Understanding the IAAPA and CDC Safety Guidelines at Colorado Waterparks

If you’ve visited a waterpark or amusement park, you’ve likely seen safety signs scattered around the campus. If you’ve visited several parks, you’re likely aware that these signs almost always have the same information. The safety guidelines imposed at all amusement parks and attractions are provided by the International Association of Amusement Parks and Attractions, which releases updated amusement park best safety practices every year. Additionally, the Centers for Disease Control has its own set of guidelines provided specifically to waterparks. If you need a refresher on this information or want to better understand the reasoning behind certain safety practices, the below guide is just what you need. The first half will cover IAAPA guidelines, whereas the second includes the three basic rules imposed by the CDC.

 

IAAPA

  • Children under 48″ and non-/weak swimmers should wear a Coast Guard approved life vest. This rule is designed to prevent accidental drowning. If you are unsure of availability and fit, it will help to bring your own. This should be practiced in both waterparks and natural sources of water.

 

  • Apply waterproof sunscreen throughout the day. Sun protection is essential at waterparks, where there is rarely much shade of accessible indoor space. Additionally, drink plenty of water and avoid beverages with sweeteners.

 

  • Children in diapers should use waterproof swim diapers. These diapers are designed the minimize potential leakage, which could contaminate large portions of the waterpark and potentially affecting hundreds of people.

 

  • Carefully read all water park attraction signs. You may think you understand how a slide works, but the park knows its attractions better than you do. Always defer to instructions provided by signs and obey all rules.

 

  • Follow lifeguard instructions and signal them if you see someone in trouble. Lifeguards are vitally important to the safety of a waterpark. To minimize potential for harm, use the buddy system—especially with children–to ensure nobody is left alone.

 

CDC

  • Do not swim if you have diarrhea. This is one of the easiest ways to accidentally contaminate a waterpark pool. Though it is designed to target children in diapers, all adults should understand how their personal health can potentially impact hundreds of other swimmers.

 

  • Do not swallow pool water. Do your best to avoid getting water in your mouth. Pool water is often heavily treated to remove bacteria and germs. When you swallow the fluid, you are swallowing either chemicals or dangerous bacteria.

 

  • Practice good hygiene and shower before swimming. This one is very important, but few people actually shower before swimming in public pools. This step is essential, as it quickly rids your body of harmful bacteria which could enter the public space. Additionally, wash your hands thoroughly after using the bathroom or changing diapers.

 

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A Beginner’s Guide to Water Safety

Our primary goal is to proliferate important and useful knowledge about Colorado’s various water recreational opportunities. However, residents and visitors cannot truly have fun if safety hazards are present. The best way to protect yourself from the dangers of water fun is to understand the risks. Below, we have listed five of the most essential tips for staying safe in Colorado’s rivers, lakes, and waterparks.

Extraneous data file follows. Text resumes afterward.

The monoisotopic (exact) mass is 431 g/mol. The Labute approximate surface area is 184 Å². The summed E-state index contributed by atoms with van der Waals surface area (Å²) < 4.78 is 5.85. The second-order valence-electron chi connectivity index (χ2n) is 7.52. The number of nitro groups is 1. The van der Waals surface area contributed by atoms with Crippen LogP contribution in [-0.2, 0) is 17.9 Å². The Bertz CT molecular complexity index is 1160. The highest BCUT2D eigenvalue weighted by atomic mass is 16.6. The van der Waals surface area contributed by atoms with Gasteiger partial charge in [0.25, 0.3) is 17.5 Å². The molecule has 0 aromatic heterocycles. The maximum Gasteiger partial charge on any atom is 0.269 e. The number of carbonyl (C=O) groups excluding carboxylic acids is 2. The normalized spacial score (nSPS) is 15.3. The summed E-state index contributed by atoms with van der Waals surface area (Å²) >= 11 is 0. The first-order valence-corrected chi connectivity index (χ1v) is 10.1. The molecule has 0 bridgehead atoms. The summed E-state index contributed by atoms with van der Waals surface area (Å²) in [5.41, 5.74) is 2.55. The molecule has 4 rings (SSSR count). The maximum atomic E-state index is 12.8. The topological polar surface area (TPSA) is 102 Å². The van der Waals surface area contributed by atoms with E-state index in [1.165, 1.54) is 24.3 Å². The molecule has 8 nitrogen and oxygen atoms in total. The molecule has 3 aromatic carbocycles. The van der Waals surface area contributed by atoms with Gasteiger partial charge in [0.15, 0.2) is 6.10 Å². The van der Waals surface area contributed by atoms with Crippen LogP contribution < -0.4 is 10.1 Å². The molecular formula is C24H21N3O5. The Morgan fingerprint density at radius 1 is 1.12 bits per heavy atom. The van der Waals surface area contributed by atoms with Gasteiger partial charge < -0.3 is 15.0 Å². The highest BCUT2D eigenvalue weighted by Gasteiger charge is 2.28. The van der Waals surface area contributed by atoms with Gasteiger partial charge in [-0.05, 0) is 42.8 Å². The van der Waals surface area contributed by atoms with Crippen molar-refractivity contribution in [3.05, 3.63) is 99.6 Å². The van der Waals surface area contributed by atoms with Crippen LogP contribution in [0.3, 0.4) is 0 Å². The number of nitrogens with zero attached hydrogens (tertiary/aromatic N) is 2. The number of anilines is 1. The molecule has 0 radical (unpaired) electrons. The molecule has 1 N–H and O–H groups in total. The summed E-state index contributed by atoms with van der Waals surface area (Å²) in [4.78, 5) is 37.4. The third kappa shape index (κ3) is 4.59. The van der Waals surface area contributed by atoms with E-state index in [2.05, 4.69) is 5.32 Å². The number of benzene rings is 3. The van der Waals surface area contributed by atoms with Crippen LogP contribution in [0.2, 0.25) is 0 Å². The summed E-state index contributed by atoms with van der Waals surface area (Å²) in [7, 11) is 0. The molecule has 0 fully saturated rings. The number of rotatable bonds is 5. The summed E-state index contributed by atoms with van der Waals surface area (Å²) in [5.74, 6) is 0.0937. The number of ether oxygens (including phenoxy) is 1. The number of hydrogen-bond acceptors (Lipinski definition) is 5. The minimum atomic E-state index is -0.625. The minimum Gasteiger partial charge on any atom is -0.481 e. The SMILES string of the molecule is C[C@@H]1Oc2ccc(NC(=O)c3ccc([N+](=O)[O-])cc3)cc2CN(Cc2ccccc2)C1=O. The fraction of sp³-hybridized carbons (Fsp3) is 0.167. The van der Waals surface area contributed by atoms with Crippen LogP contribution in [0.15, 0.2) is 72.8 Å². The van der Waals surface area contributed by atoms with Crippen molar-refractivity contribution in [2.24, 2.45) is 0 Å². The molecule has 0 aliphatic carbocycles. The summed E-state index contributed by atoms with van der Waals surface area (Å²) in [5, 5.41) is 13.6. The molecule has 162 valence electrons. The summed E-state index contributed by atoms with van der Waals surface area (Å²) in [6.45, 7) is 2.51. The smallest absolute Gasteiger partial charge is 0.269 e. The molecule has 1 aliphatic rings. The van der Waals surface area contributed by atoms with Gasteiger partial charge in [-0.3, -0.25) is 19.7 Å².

Swim with a friend. Never go swimming alone. Whether you’re visiting a secluded lake or a busy waterpark, always swim with a partner. This person can help you in the case of an emergency—a fall at a park or loss of energy on a long swim.

 

Learn some safety practices. If you have the time and capability, learn a couple of life-saving skills, such as CPR and rescue techniques. Several organizations offer free classes for both beginner and experienced swimmers. Check with your local YMCA or Red Cross chapter.

 

Swim in safe areas. If part of the beach is blocked off, don’t swim there. If a pool at a waterpark is closed, don’t try to jump in. Additionally, it’s a good idea to swim only in places supervised by a lifeguard. Strong currents, sudden storms, and other environmental factors can leave even the most experienced swimmer looking for help.

 

Know your limits. Drownings will often occur as a result of swimmers overestimating their ability—whether that means staying out longer than intended, not recognizing they are tired, or going in too deep. Understand your personal limitations and act accordingly.

 

Be careful about diving. Diving injuries can cause head injury, permanent spinal cord damage, paralysis, and even death. Only dive in areas that are known to be safe. If areas have “No Diving” signs posted, it likely means the area is dangerous.

 

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3 Practices for Summer Safety

Denver is an incredible place to experience summertime. From its lakes and rivers to the mountains and waterparks, there is never a dull moment in this bustling, busy city. However, the carefree nature of the summer season often provides a space for residents and visitors to forget about safety best practices. You may be ready to pull on your swimsuit or head out for a hike, but summer weather can pose a threat to safety and wellbeing. Before heading out, read these five principle safety tips to ensure you have the best, safest, and most relaxing summer possible.

 

Sun and Heat Protection

This is the most obvious threat to summer recreation. Always apply sunscreen at least thirty minutes before heading outside (even on cloudy days) and reapply it every two hours. Even waterproof and sweatproof sunscreen will lose its effectiveness after eighty minutes of swimming. To protect yourself from the heat, avoid direct sunlight between 10AM and 3PM, and stay in shaded areas as much as possible. Drink water, dress in baggy and light clothes, and take frequent breaks from physical activity. If you do get a sunburn, get out of the sun as soon as possible and apply aloe vera. If you suspect heat stroke, call 911 immediately.

 

Protect Against Burns